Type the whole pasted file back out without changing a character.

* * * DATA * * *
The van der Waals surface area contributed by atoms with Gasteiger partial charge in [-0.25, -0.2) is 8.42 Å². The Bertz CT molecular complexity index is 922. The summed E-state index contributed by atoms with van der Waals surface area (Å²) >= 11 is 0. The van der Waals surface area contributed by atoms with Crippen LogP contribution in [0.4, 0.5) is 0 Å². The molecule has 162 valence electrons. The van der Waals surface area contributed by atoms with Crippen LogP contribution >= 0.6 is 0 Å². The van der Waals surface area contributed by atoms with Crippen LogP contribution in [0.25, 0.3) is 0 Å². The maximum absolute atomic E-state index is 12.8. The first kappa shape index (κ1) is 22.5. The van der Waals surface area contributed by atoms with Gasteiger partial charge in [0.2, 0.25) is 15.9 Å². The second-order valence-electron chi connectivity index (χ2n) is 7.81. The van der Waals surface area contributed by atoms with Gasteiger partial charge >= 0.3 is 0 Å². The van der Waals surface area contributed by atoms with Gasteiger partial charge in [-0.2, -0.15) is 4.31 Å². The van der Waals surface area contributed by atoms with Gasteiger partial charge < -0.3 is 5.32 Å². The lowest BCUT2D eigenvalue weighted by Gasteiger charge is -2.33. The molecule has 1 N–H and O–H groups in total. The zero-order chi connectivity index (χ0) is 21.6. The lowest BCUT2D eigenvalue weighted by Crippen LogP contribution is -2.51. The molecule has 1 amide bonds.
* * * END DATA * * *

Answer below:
The van der Waals surface area contributed by atoms with Gasteiger partial charge in [-0.25, -0.2) is 8.42 Å². The Bertz CT molecular complexity index is 922. The summed E-state index contributed by atoms with van der Waals surface area (Å²) >= 11 is 0. The van der Waals surface area contributed by atoms with Crippen LogP contribution in [0.4, 0.5) is 0 Å². The molecule has 162 valence electrons. The van der Waals surface area contributed by atoms with Crippen LogP contribution >= 0.6 is 0 Å². The van der Waals surface area contributed by atoms with Crippen LogP contribution in [0.25, 0.3) is 0 Å². The maximum absolute atomic E-state index is 12.8. The first kappa shape index (κ1) is 22.5. The van der Waals surface area contributed by atoms with Gasteiger partial charge in [0.2, 0.25) is 15.9 Å². The second-order valence-electron chi connectivity index (χ2n) is 7.81. The van der Waals surface area contributed by atoms with Gasteiger partial charge >= 0.3 is 0 Å². The van der Waals surface area contributed by atoms with Gasteiger partial charge in [-0.2, -0.15) is 4.31 Å². The van der Waals surface area contributed by atoms with Gasteiger partial charge < -0.3 is 5.32 Å². The lowest BCUT2D eigenvalue weighted by Gasteiger charge is -2.33. The molecule has 1 N–H and O–H groups in total. The zero-order chi connectivity index (χ0) is 21.6. The lowest BCUT2D eigenvalue weighted by Crippen LogP contribution is -2.51. The molecule has 1 amide bonds.